Gabriel Wilson-Otto,
BNP Paribas AM

Gabriel Wilson-Otto, head of stewardship at BNP Paribas, cited an example that private equity firms became buyers of distressed coal assets a few years ago after thermal coal plants struggled to source public markets funding amid an intensifying campaign against global warming.

“One of the arguments against [divestment] is that you can potentially fall out of the public eye; it doesn't mean that no one will provide the capital. It means that they get taken private, potentially at a lower valuation, but it doesn't necessarily stop the activity from happening,” he told AsianInvestor.

BNP Paribas Asset Management manages about €68 billion ($80 billion) in thematic ESG and impact funds and €428 billion in investments which it applies sustainable principles.


Divestment also becomes less effective in a low-interest-rate environment, particularly if equity market participants are unwilling to provide additional capital. Fixed income investors might well be willing to offer a loan or buy bonds if the rates are slightly higher than that of peers, Wilson-Otto said. The only limiting factor is if the provider of the loan also applies ESG principles.

BNP Asset Management prefers not to divest because “as soon as you divest from the company, you lose the ability to influence that company,” he added.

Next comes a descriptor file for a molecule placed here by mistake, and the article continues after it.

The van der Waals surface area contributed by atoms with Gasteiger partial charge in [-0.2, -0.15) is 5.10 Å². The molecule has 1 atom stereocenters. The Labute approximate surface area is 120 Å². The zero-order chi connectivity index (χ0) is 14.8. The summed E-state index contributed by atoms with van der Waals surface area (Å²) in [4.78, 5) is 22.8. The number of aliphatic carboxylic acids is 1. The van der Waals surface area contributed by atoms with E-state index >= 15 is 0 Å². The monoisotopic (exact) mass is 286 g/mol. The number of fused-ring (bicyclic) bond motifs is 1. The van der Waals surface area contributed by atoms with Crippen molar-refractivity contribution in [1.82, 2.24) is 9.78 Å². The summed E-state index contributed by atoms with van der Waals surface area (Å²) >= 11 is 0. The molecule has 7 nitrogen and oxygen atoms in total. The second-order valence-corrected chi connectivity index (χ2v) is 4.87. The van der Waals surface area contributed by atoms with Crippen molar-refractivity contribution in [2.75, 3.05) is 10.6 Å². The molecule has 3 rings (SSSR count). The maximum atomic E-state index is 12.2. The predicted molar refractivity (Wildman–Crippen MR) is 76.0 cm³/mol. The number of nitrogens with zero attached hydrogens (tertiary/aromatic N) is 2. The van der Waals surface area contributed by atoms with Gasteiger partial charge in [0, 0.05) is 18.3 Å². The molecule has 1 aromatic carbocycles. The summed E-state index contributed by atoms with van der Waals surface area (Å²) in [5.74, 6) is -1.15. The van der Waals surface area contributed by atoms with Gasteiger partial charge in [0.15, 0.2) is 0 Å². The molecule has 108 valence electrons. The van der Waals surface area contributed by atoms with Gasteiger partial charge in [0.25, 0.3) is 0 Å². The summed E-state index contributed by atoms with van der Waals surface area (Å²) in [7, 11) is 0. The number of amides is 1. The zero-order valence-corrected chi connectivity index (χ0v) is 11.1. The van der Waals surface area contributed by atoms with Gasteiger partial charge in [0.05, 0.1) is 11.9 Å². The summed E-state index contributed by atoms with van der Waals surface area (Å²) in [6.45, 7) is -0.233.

“The only time that we think divestment is a good idea is when we don't have constructive recommendations for the company,” he explained. “For example, on our thermal coal mining policy, our recommendation for the company would be to close their operations.”

Ellen Quigley, responsible investment adviser to the chief financial officer at the centre for the study of existential risk at the University of Cambridge, agreed that low-key divestment was not particularly effective.

“If it's merely applying a screen and not telling anyone that you've done so, I agree – [it has] pretty much zero effect,” she said at the conference. Typically, in an ESG screen, companies with exposure to ‘problem’ or ‘sin’ industries are excluded, or companies are selected based on their positive ESG ratings.